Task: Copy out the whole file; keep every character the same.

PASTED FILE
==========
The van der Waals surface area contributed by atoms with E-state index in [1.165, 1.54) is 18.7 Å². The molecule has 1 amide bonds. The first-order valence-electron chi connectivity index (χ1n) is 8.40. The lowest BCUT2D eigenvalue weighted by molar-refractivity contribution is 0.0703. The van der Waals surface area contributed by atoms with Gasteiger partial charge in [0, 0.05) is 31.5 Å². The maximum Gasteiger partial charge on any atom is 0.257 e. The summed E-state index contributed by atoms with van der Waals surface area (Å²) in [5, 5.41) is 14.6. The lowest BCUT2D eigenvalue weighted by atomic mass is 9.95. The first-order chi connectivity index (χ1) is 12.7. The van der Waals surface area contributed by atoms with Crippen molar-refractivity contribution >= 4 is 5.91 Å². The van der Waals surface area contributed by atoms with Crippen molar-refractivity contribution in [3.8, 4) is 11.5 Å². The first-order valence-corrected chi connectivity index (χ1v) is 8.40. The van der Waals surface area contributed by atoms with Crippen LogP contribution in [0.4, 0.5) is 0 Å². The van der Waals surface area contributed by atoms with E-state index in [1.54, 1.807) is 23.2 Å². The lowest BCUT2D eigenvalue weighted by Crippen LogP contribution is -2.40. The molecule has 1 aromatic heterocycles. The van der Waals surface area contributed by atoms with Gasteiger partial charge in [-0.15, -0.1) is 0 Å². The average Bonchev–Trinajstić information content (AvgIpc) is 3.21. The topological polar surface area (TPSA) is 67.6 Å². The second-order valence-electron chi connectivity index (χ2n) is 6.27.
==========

The van der Waals surface area contributed by atoms with E-state index in [1.165, 1.54) is 18.7 Å². The molecule has 1 amide bonds. The first-order valence-electron chi connectivity index (χ1n) is 8.40. The lowest BCUT2D eigenvalue weighted by molar-refractivity contribution is 0.0703. The van der Waals surface area contributed by atoms with Gasteiger partial charge in [0, 0.05) is 31.5 Å². The maximum Gasteiger partial charge on any atom is 0.257 e. The summed E-state index contributed by atoms with van der Waals surface area (Å²) in [5, 5.41) is 14.6. The lowest BCUT2D eigenvalue weighted by atomic mass is 9.95. The first-order chi connectivity index (χ1) is 12.7. The van der Waals surface area contributed by atoms with Crippen molar-refractivity contribution >= 4 is 5.91 Å². The van der Waals surface area contributed by atoms with Crippen molar-refractivity contribution in [3.8, 4) is 11.5 Å². The first-order valence-corrected chi connectivity index (χ1v) is 8.40. The van der Waals surface area contributed by atoms with Crippen LogP contribution in [0.4, 0.5) is 0 Å². The van der Waals surface area contributed by atoms with E-state index in [1.54, 1.807) is 23.2 Å². The lowest BCUT2D eigenvalue weighted by Crippen LogP contribution is -2.40. The molecule has 1 aromatic heterocycles. The van der Waals surface area contributed by atoms with Gasteiger partial charge in [-0.15, -0.1) is 0 Å². The average Bonchev–Trinajstić information content (AvgIpc) is 3.21. The topological polar surface area (TPSA) is 67.6 Å². The second-order valence-electron chi connectivity index (χ2n) is 6.27.